Confronting Economic Theory with Empirical Practice
Chapter 6: Survival and Success of Entrepreneurs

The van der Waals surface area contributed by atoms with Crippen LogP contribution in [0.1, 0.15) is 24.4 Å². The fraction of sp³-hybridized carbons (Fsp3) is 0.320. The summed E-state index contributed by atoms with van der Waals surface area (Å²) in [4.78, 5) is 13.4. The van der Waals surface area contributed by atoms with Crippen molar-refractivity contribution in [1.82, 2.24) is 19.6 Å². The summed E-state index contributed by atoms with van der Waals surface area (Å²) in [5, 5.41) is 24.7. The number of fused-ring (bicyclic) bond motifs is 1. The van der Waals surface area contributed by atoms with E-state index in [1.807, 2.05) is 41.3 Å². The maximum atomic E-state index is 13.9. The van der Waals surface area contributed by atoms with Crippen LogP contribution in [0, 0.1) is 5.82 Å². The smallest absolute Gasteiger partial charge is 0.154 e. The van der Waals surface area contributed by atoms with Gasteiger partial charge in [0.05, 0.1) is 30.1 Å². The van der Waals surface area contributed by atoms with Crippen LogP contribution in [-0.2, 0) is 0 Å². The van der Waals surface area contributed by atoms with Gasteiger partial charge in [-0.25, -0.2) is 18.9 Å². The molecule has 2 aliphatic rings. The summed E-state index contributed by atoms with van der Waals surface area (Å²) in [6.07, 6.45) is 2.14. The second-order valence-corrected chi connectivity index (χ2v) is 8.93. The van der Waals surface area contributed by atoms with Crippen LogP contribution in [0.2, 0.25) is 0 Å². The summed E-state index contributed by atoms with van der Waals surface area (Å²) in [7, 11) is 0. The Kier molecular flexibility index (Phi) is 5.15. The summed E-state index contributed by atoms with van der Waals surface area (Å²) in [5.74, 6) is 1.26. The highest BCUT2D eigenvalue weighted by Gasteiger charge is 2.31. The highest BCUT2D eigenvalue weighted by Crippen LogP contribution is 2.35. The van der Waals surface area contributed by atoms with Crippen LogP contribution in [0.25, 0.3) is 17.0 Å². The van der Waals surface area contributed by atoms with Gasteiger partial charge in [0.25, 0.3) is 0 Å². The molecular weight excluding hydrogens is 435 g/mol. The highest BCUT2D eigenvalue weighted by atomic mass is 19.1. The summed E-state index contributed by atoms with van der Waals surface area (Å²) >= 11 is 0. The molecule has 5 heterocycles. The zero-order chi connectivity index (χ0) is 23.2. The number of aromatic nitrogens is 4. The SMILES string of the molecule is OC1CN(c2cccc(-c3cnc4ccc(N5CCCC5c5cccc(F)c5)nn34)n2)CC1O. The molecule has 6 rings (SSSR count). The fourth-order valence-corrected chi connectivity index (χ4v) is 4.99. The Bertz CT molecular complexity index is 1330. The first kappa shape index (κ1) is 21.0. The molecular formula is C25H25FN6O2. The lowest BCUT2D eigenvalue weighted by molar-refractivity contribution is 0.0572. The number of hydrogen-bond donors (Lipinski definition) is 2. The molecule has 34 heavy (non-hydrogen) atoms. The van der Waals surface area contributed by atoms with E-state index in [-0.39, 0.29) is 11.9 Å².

The requisite capacity and talent limit the number of competitors for the business of entrepreneurs. Nor is this all: there is always a degree of risk attending such undertakings; however well they may be conducted, there is a chance of failure; the entrepreneur may, without any fault of his own, sink his fortune, and in some measure his character. (Say  1971, p. 331) Introduction An eﬀective government policy to decrease unemployment is to stimulate the number of new businesses. A well-known problem with new businesses is their high dissolution rate. Of every 100 start-ups, only 50 ﬁrms survive the ﬁrst three years. Hence, authorities should not only stimulate business start-ups, but also strive to minimize the number of business dissolutions. It is therefore highly relevant to investigate and understand the individual determinants of business survival. Business survival determinants are not only interesting to authorities. Commercially oriented institutions involved in new businesses, for example banks, might beneﬁt from understanding these determinants as well when the determinants are used for the decision as to which starting enterprises should be supported with a loan. The objective of this chapter is to quantify the person-speciﬁc determinants of survival duration and of success in business. I focus on the personrather than on the business-speciﬁc determinants because I presume that it is the man who makes the diﬀerence: he sets the conditions, the boundaries, the characteristics and, ultimately the value-creating ability of the newly founded ﬁrm. Chandler and Hanks (1994)...
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